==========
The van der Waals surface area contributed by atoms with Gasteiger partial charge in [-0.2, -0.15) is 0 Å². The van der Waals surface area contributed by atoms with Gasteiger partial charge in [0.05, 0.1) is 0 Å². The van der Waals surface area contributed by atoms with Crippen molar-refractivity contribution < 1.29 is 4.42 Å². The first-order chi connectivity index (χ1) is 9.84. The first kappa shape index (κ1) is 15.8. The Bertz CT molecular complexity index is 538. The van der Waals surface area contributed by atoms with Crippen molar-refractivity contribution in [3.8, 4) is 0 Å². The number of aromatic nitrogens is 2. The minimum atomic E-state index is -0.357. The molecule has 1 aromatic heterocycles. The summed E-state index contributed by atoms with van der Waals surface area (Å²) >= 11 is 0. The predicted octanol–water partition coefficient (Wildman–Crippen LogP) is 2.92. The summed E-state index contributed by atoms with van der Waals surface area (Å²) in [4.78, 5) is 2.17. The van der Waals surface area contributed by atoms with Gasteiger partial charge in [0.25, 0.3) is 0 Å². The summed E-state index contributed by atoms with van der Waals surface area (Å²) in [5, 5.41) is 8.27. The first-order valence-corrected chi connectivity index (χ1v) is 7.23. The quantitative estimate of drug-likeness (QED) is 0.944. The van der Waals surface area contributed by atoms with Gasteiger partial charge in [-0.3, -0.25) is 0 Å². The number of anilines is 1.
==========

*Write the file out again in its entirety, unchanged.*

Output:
The van der Waals surface area contributed by atoms with Gasteiger partial charge in [-0.2, -0.15) is 0 Å². The van der Waals surface area contributed by atoms with Gasteiger partial charge in [0.05, 0.1) is 0 Å². The van der Waals surface area contributed by atoms with Crippen molar-refractivity contribution < 1.29 is 4.42 Å². The first-order chi connectivity index (χ1) is 9.84. The first kappa shape index (κ1) is 15.8. The Bertz CT molecular complexity index is 538. The van der Waals surface area contributed by atoms with Crippen molar-refractivity contribution in [3.8, 4) is 0 Å². The number of aromatic nitrogens is 2. The minimum atomic E-state index is -0.357. The molecule has 1 aromatic heterocycles. The summed E-state index contributed by atoms with van der Waals surface area (Å²) >= 11 is 0. The predicted octanol–water partition coefficient (Wildman–Crippen LogP) is 2.92. The summed E-state index contributed by atoms with van der Waals surface area (Å²) in [4.78, 5) is 2.17. The van der Waals surface area contributed by atoms with Gasteiger partial charge in [0.25, 0.3) is 0 Å². The summed E-state index contributed by atoms with van der Waals surface area (Å²) in [5, 5.41) is 8.27. The first-order valence-corrected chi connectivity index (χ1v) is 7.23. The quantitative estimate of drug-likeness (QED) is 0.944. The van der Waals surface area contributed by atoms with Gasteiger partial charge in [-0.3, -0.25) is 0 Å². The number of anilines is 1.